One limitation of the approach is that it uses a single rainfall intensity across the entire catchment area. It is also considered that this method does not adequately deal with physical factors such as the effects of temporary storage on the catchment. The simplest approach for considering flows along a reach or in a catchment, is to add peak flows together which does not consider any attenuation effects in the system, and is not appropriate for complex systems.

Unit Hydrographs

Unit hydrographs introduce time as another variable. While allowing more complex studies, there are important assumptions that limit their application.

For instance, a unit hydrograph study assumes a linear relationship between input rainfall and the outflow hydrograph, and that there is an even distribution of rain across the catchment. This can be mitigated by creating smaller catchments and including a routing model.

Routing models

Routing within a catchment can be simply considered by using a time of concentration to delay the onset of the rainfall response, though this may not adequately represent a particular catchment. More complex methods such as single linear, single non-linear and double linear routing can be used.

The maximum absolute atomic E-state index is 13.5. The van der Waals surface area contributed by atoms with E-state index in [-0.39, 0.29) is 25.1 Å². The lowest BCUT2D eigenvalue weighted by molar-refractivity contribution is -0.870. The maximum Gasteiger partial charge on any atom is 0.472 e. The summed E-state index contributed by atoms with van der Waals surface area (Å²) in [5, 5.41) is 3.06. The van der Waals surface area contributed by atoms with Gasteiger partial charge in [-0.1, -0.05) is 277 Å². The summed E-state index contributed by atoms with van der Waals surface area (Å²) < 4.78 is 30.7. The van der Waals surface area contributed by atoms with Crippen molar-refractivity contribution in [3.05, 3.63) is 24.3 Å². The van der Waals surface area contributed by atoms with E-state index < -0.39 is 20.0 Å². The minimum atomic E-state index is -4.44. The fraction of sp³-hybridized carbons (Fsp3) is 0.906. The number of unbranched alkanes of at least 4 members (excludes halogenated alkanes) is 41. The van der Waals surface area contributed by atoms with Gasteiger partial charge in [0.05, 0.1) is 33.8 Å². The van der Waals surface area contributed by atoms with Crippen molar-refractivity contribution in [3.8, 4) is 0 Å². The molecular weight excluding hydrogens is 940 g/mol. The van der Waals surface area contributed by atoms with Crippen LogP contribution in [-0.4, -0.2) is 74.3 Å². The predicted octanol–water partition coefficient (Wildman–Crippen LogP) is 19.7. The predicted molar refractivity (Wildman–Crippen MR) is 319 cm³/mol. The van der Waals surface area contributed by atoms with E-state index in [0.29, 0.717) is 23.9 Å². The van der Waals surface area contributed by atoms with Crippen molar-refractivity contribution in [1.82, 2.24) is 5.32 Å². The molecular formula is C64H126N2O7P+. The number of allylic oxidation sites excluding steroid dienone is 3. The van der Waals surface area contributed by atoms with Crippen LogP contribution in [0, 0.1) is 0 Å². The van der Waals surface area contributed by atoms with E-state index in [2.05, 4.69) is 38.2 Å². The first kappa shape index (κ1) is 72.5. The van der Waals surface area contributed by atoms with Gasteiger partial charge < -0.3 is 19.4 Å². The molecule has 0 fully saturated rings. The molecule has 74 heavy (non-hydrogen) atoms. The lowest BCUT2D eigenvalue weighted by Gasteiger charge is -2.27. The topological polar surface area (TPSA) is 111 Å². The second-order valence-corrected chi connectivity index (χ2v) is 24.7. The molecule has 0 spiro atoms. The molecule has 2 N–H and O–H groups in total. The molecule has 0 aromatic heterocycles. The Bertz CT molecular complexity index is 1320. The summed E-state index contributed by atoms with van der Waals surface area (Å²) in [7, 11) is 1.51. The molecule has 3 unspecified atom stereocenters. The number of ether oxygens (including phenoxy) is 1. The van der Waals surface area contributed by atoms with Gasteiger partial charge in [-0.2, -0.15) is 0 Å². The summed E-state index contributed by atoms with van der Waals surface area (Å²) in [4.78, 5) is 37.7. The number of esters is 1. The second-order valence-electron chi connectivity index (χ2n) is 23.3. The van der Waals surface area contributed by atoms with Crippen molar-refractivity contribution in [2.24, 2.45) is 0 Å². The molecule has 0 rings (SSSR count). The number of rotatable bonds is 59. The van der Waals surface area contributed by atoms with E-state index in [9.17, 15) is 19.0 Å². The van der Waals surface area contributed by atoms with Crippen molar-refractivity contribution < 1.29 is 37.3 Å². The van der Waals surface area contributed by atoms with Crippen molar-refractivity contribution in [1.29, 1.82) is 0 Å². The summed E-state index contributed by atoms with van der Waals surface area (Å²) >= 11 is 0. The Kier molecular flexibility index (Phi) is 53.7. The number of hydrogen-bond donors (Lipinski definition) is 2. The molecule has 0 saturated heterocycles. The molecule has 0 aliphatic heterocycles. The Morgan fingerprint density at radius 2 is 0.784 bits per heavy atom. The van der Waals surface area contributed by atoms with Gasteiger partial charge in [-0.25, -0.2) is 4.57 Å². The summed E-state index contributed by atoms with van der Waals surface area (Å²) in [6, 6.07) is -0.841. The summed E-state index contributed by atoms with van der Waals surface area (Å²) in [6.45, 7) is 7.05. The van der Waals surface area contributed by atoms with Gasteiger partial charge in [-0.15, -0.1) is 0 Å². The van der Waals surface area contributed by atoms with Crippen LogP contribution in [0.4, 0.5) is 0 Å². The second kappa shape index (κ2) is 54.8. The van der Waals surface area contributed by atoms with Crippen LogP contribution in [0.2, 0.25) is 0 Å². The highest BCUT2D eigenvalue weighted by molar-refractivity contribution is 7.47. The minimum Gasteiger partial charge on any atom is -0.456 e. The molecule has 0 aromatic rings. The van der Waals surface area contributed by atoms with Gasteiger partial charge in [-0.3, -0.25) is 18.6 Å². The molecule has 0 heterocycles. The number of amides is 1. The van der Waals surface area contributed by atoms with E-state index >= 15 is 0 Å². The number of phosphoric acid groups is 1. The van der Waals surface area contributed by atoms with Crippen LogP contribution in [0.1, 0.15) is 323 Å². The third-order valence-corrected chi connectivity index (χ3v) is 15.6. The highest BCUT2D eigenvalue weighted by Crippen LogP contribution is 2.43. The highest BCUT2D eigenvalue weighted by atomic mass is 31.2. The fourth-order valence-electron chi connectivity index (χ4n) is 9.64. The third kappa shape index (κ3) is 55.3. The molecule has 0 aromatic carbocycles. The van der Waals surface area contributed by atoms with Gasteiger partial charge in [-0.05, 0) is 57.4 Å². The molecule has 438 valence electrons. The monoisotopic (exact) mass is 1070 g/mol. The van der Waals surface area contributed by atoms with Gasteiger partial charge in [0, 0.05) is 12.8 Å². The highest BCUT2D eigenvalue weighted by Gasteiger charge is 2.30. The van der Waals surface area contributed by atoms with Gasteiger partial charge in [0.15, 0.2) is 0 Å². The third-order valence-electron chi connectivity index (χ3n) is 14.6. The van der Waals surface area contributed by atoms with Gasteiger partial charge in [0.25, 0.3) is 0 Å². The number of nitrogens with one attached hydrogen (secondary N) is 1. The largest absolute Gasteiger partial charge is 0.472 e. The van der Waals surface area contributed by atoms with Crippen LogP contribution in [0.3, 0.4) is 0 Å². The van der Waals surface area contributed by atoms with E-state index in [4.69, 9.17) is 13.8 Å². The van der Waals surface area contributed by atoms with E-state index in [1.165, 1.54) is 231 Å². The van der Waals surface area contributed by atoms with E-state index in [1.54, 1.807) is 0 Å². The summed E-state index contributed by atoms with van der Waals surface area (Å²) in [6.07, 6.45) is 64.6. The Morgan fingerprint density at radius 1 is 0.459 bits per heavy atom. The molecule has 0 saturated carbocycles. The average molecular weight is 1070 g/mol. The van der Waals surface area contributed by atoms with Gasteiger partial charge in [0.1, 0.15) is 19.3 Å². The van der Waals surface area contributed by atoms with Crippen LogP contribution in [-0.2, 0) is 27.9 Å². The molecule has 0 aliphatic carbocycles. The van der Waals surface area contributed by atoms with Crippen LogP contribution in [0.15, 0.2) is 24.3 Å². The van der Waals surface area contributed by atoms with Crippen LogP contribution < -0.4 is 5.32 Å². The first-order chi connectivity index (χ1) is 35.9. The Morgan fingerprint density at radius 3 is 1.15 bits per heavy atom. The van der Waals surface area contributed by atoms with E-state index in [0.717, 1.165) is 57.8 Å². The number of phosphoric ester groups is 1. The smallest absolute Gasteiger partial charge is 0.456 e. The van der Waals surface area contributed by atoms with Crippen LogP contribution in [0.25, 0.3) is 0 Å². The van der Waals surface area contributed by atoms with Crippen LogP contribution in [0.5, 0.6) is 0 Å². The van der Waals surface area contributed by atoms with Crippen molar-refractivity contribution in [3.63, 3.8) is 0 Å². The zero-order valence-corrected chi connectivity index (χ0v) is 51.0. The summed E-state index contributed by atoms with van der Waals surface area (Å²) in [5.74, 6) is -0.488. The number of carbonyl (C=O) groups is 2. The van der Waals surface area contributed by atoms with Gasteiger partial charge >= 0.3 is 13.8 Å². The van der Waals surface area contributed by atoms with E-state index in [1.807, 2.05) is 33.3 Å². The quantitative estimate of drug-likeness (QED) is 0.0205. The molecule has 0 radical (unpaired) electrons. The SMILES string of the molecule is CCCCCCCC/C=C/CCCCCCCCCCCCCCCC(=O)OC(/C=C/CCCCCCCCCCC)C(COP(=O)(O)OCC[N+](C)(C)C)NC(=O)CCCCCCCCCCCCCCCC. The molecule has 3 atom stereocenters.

In the single linear method the flow is routed using an imaginary reservoir, whose routing coefficient depends on the sub-catchment area, ground slope, impermeable areas, catchment length, storm duration and storm depth. Flow is also routed within the modeled assets such as pipes and channels. A hydraulic grade line analysis of the system should be undertaken as this will include roughness and slope, and head losses due to structures such as culverts.

Calibration and verification events

When building a drainage system model, it is critical to have historical events - ideally both rainfall and flooding - against which the model results can be validated. The level of detail available will affect the confidence that can be applied to the model results. It is unusual to have detailed telemetry data for both rainfall and flows: more often a single daily rainfall figure and top water level will be available.

There is a key difference between model results from actual rainfall and from a design storm: design storm simulations will have a defined average recurrence interval (ARI), whereas actual rainfall events will only have an approximated ARI.

Design rainfall events

A design flood is a probabilistic or statistical estimate, generally based on some form of probability analysis of flood or rainfall data. For the design, the antecedent conditions are unknown and must be assumed, often implicitly, in the design values to be used.

Unsurprisingly, estimating design rainfall to be applied to the model is a critical factor in predicting the system’s response. There are currently three different approaches to determining input rainfall, as described below.

Deterministic (single event)

As mentioned above, there are documented processes for developing design storms with a defined ARI and duration. These consider the likelihood of an event and aim to provide an event of a known statistical frequency, developing a solution that works satisfactorily for a specific ARI.